This Knightfall review contains spoilers.
Knightfall Episode 3
“It’s more than a symbol.”
They were this close, yet once again Landry and the gang come up just short of finding that darned elusive Grail. Although the acting remains strong and the visual style still dazzles, Knightfall seems headed down a conventional nighttime soap opera path which is unfortunate given everything it has going for it.
From the opening scene in which the brothers finally lay Godfrey to rest, “The Black Wolf and the White Wolf” insists on shunning subtlety and places the burial against Queen Joan throwing up into a bucket as she suffers from morning sickness. We know immediately where this is headed. Before we even have a chance to consider the implications of her condition, Philip admits his wife’s passion for him has disappeared and asks Landry, the presumed father of her child, to speak to Joan on his behalf. And then, when we learn that she and Philip haven’t shared a bed in two years, the queen’s trust in her handmaiden seems terribly misplaced.
It’s not surprising that she sends the young woman to the apothecary for a potion to terminate the pregnancy, but this story does come with a twist when we learn that Joan truly fears her husband’s wrath should he find out she’s carrying another man’s baby. Though we haven’t seen this side of him yet, her fear that the king will have her killed does add a bit of flavor to an otherwise pedestrian plot line. She tells her girl that she’s “learned never to cross the king again.” Obviously, her choices are limited, and as expected, as soon as the girl leaves to obtain the elixr, Philip walks in.
There’s no question that Joan’s dilemma could have profound effects on both church and state, but tonight, the events are handled so indelicately and so predictably that it’s difficult to become too engaged in the problems of otherwise likable characters. When the girl returns with the potion and asks the queen whether the child was “born out of love,” her decision whether to tell Landry can’t come soon enough. However, even that scene comes with its own set of issues.
King Philip holds a banquet to celebrate his friend’s new title as Master of the Temple which gives Joan the perfect opportunity to break the news to her dance partner Landry. She does get close, but he cuts her off, and taking heed of the pope’s words to “end this business immediately,” tells her he sees no hope for their future together. Of course, the camera hones in on the king who watches the two dance together, and then when he asks Landry how the conversation went, the Templar’s reply simply states the obvious. “I should not interfere with your marriage.” Too late, pal.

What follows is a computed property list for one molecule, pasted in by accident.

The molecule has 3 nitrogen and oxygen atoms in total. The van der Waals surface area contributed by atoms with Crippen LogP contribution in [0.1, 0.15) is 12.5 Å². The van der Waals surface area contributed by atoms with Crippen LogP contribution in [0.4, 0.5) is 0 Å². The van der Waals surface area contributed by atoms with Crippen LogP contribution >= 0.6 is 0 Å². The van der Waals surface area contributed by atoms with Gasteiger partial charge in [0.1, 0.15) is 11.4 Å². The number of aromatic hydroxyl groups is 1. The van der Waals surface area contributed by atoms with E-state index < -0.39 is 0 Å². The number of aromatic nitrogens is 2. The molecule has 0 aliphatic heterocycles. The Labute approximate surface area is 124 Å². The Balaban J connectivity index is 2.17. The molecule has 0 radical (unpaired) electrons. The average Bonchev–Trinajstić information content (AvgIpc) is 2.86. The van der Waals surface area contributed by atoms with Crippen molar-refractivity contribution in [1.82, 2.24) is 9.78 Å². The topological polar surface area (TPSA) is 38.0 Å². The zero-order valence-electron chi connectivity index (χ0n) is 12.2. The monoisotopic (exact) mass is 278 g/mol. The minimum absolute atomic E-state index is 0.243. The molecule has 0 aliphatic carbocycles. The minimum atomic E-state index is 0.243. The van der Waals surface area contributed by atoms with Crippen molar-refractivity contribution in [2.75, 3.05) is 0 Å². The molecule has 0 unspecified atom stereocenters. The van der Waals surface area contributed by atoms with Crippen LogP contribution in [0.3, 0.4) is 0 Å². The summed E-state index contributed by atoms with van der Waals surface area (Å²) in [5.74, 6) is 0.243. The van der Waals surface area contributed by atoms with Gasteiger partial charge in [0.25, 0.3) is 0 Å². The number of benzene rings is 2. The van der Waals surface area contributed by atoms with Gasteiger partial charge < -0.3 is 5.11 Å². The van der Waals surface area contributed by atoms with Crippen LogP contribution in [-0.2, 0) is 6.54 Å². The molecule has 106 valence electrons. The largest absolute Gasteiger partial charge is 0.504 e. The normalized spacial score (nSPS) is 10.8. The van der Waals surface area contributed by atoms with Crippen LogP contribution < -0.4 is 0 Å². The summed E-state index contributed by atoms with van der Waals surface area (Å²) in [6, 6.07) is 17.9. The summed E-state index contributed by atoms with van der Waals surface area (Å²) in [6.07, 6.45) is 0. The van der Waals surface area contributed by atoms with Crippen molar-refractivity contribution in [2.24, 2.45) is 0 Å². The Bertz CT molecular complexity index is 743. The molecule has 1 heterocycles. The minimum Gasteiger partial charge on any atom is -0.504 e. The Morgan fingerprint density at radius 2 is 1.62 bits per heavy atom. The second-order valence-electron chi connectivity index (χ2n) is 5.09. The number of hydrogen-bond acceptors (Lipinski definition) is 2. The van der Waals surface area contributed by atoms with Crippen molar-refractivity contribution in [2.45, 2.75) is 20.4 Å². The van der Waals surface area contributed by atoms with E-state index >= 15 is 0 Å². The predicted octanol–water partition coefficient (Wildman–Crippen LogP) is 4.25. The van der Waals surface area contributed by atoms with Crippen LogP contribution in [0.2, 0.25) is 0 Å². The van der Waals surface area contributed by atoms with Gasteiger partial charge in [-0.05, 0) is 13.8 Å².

Although the adult love triangle thread should certainly lead to some juicy confrontations in the future, the young princess and her betrothed prince jump into the action as well, or should we say, jump into bed. The arranged marriage plot line figures to prominently impact the overall arc since the union of France and Catalonia will have far reaching effects that involve the church and England as well. Despite the fact that we see a clever young prince get to the truth of the situation, the behind the scenes political machinations with De Nogaret at the center, still have an opportunity to break up these two young lovers. As if anticipating the worst, we watch Isabella (Sabrina Bartlett) and Nicholas (Edward Bourne) embrace, the queen weeping in her chamber, and De Nogaret peeping through the hole in the princess’ door. Oh what a tangled web we weave.
Landry and Tancrede (Simon Merrells) find themselves caught in an elaborate plot to wrest the Grail from the hands of the Templars, and the introduction of the mysterious Saracens to the mix makes for a fascinating addition and the highlight of “The Black Wolf and The White Wolf.” You have to love the black ninja outfits and the well thought out plan that culminates in one member escaping by jumping into the well. However, the revelation that Godfrey anticipated this moment would eventually arrive, heightens what seemed to be another follow-the-clue moment. When Godfrey’s brother tells the knights that drinking from the Grail healed him of his crippling wounds, this adds another interesting level to the tale.
Though the scroll with directions to the Grail gets burned in the fire, we can excuse the trope-like nature of this event because of the ominous overtones from the wounded Saracen warrior’s warning. “The Grail will destroy you all.” And to add to the intrigue, the Saracen is found with his throat cut leading Landry to take control of the rapidly evolving situation. “Seal the temple; nobody leaves. There’s a murderer in our midst.” So who’s behind this man’s death? Smart money says that De Nogaret has a finger in this pie to some extent, but this complication could have its origins in a number of avenues.
Even though Landry and Joan’s betrayal feels a bit too melodramatic, there are enough other elements in play to keep Knightfall on an upward trajectory. Will Isabella marry the man she loves and watch France go to war with England, or will she be forced into a loveless union as De Nogaret desires leaving Catalonia seething? Is the burned scroll a total loss, or can the scholars glean some details to put Landry back on the road to the Grail? “The Black Wolf and The White Wolf” certainly keeps things moving, and so far gives us enough to come back for more.